Last year, Orville Rogers — then 99 years old — had an epic race at the 2017 Masters Indoor Track Championships. Did he retire after that? Hell NO. New age, new record!
Keep your eyes on the man in the BLUE. I’ll explain everything after you watch the video.
World Record Alert!— USATF (@usatf) March 17, 2018
100-year-old Orville Rogers (lane 2) set a new age group record in the men's 60m in 19.13 at USATF Masters Indoor Championships! #USATFmasterstrack pic.twitter.com/A3QuZz1iPZ
Let me just say this man is doing s*** at 100 years old I will probably not be able to do when I hit 70. This man is a warrior and one of the hardest workers I’ve ever seen. Now I know what you’re all thinking. WHO THE F*** IS THAT IN LANE 5?
Well, judging by the race results, that man is Edward Cox, AKA the human form of Sonic the Hedgehog. For those of you who don’t know about track meets, they are long, drawn-out events that often take way too long and try to condense the time any way they can. It makes sense why they put all those age groups in one race. Also, the thrill of competition is just better when you have more competitors.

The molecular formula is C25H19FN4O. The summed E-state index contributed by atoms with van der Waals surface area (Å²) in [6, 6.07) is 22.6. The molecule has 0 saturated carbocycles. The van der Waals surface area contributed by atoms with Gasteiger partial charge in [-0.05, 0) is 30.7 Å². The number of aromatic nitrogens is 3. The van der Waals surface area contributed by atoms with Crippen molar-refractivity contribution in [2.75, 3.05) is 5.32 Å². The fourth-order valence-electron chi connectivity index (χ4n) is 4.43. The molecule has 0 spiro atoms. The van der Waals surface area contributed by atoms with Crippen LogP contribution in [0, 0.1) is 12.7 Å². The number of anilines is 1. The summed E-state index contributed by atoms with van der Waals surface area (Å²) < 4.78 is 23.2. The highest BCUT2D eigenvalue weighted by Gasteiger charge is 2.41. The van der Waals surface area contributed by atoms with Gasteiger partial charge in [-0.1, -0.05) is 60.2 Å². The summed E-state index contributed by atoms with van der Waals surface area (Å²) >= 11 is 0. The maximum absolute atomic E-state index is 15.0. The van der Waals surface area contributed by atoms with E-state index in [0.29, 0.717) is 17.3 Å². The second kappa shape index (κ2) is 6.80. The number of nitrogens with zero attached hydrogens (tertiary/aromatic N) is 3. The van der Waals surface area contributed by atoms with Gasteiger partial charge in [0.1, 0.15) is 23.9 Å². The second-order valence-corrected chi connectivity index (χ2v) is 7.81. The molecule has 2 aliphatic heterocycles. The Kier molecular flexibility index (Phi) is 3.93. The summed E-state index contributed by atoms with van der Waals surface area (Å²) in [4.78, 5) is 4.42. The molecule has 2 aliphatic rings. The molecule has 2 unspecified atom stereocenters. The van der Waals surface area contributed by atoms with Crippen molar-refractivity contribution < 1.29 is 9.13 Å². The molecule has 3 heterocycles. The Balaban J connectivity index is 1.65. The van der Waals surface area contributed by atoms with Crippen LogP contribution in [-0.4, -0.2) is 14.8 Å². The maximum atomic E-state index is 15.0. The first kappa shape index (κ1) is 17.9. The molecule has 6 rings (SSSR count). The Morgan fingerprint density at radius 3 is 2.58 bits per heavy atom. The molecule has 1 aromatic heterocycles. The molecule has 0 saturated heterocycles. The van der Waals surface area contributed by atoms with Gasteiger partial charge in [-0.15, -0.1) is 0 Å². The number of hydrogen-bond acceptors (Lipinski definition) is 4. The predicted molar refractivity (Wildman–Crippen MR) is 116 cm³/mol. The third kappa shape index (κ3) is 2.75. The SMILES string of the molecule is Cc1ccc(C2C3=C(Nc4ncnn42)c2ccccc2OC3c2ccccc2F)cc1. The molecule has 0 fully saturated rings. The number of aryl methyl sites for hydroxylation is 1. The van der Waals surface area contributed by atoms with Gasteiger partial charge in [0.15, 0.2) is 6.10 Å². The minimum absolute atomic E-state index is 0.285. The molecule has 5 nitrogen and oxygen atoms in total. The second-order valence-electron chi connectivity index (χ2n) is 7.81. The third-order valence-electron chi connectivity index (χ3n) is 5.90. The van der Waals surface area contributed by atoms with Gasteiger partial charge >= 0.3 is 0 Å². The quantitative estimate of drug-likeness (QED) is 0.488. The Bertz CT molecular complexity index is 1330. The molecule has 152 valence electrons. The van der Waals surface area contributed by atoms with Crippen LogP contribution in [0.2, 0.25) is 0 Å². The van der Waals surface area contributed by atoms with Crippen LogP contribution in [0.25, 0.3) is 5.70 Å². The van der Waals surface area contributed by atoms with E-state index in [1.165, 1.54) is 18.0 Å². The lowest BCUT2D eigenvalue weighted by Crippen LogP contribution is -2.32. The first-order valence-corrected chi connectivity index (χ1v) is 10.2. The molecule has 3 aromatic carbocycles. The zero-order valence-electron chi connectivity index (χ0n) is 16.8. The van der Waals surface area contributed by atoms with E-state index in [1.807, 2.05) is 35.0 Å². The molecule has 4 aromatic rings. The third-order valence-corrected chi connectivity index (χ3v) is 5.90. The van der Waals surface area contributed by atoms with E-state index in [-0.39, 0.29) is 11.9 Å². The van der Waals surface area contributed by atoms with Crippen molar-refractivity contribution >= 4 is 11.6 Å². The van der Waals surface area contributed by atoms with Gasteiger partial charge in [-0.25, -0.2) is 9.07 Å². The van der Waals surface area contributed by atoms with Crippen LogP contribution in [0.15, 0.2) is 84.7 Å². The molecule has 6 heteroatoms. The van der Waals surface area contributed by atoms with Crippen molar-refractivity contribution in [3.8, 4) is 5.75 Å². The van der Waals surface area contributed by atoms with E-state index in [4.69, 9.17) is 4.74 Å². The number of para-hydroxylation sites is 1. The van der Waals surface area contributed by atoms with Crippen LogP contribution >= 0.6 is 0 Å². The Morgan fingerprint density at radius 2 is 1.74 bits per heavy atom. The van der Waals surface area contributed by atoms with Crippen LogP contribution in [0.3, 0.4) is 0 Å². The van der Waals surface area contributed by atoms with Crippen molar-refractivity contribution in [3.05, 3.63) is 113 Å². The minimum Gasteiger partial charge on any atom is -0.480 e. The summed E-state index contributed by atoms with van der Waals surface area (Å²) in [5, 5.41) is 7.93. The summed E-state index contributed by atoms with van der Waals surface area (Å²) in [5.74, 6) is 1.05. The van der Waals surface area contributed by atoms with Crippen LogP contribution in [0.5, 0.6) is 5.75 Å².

Rogers and company weren’t the only ones to tear up the track. Julia “Hurricane” Hawkins set a new record for the 60-meter race at 102 years old — 24.79 seconds!
Way to go, Julia! Watch 102-year-old Julia "Hurricane" Hawkins set a new record in the women's 100+ 60m in 24.79 ! #USATFmasterstrack pic.twitter.com/WbPG0VW25O— USATF (@usatf) March 17, 2018
One thing is for sure, all these runners should be proud of their accomplishments. This is the beauty of track and field. Doing the best you can and being proud of what you can do is one of the best feelings in sports.
GOALS. and 102 years old and not slowing down.— USATF (@usatf) March 17, 2018
: Orville Rogers and Julia Hawkins at USATF Masters Indoor Championships, credit USATF pic.twitter.com/dLv8XZtWFn